Upon analysis of these mutations, the authors found "multimegabase genomic segments with pronounced Watson-versus-Crick-strand asymmetry of mutations, frequently encompassing entire chromosomes" (i.e., "an excess of T→N over A→N mutations when called on the forward strand of the reference genome, and Crick-strand bias as the converse of this"), with s median span of these lesions being 55Mb long.  The researchers state that this outcome "DEN-induced lesions remaining unrepaired before genome replication."  The mechanistic consequence is shown in Figure 2i:

Figure 2i
where "(1) A mutagen generates lesions (red triangles) on both DNA strands.  (2) If not removed, lesions will segregate into sister chromatids: one carrying only Watson-strand lesions (blue) and the second carrying only Crick-strand lesions (gold).  Postmitotic daughter cells will have independent lesions and resulting replication errors (3), resolved into full mutations in later replication (4).  (5) Only lineages containing driver changes (* in (1)) will expand into substantial populations."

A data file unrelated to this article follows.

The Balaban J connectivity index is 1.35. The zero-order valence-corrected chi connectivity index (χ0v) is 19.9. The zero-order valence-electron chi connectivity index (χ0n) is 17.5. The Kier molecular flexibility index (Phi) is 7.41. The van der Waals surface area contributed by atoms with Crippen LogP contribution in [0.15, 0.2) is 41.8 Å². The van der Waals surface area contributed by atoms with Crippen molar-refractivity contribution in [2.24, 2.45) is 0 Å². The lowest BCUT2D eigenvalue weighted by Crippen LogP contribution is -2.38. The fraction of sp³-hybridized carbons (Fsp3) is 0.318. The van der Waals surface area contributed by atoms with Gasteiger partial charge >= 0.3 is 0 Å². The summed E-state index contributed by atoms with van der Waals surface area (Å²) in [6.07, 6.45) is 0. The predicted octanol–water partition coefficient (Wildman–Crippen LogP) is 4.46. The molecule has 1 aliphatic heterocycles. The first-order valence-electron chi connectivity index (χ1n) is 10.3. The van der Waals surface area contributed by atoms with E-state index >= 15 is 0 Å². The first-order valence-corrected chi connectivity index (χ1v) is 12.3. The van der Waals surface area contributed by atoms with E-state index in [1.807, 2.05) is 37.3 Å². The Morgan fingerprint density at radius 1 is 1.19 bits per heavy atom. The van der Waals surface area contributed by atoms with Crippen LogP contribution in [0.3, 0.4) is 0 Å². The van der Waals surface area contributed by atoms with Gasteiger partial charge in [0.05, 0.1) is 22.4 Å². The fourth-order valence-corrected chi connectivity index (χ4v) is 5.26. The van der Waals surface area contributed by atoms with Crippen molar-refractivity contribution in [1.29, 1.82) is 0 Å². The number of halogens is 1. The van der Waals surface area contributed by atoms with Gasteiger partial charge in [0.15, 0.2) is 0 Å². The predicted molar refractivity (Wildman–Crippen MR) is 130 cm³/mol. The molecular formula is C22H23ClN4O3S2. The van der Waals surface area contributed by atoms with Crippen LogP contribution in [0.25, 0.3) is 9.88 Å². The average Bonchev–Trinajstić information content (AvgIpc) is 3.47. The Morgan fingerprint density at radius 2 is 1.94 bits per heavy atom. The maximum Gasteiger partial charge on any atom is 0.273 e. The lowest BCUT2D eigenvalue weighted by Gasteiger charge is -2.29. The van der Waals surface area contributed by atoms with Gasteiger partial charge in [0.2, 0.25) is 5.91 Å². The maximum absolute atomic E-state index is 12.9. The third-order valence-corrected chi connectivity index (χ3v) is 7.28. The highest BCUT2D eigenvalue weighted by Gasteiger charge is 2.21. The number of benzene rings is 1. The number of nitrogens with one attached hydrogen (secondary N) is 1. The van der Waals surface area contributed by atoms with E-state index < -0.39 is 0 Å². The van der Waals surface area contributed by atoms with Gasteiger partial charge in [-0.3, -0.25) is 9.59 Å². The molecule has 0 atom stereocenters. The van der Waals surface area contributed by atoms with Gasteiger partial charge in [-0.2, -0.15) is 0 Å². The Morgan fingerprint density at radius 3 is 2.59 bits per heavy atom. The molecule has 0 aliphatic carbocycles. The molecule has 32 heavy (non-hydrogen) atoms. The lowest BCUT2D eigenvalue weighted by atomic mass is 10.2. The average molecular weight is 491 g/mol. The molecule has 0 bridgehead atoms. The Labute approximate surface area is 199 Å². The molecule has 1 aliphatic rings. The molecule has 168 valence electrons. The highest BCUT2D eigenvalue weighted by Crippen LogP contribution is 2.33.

As the authors explain, "[a]symmetric regions show a 23-fold excess (median) of their preferred mutation over its reverse complement, thus more than 95% of lesions that generate a mutation segregate for at least one mitotic division," a phenomenon they term "lesion segregation."  The authors explain instances where  these asymmetries change in a chromosome as being the result of sister chromatid exchanges resulting from homologous recombination-mediated DNA repair events.  While these asymmetries are reported to be equally distributed on the Watson and Crick strands in the genome, this is not observed at loci encoding genes associated with tumorigenesis (what the researchers term "driver genes": Braf, Hras, and Egfr).  These sites show "oncogenic selection," defined as a bias for retaining mutations associated with their role in oncogenesis.  The researchers also found transcription-coupled nucleotide-excision repair of such lesions preferentially in portions of the chromosome encoding the template (mRNA) strand of genes in the chromosomes, wherein "mutations in highly expressed genes were reduced by 79.8 ± 1.0% (mean ± s.d.) if the tumour had template-strand lesions."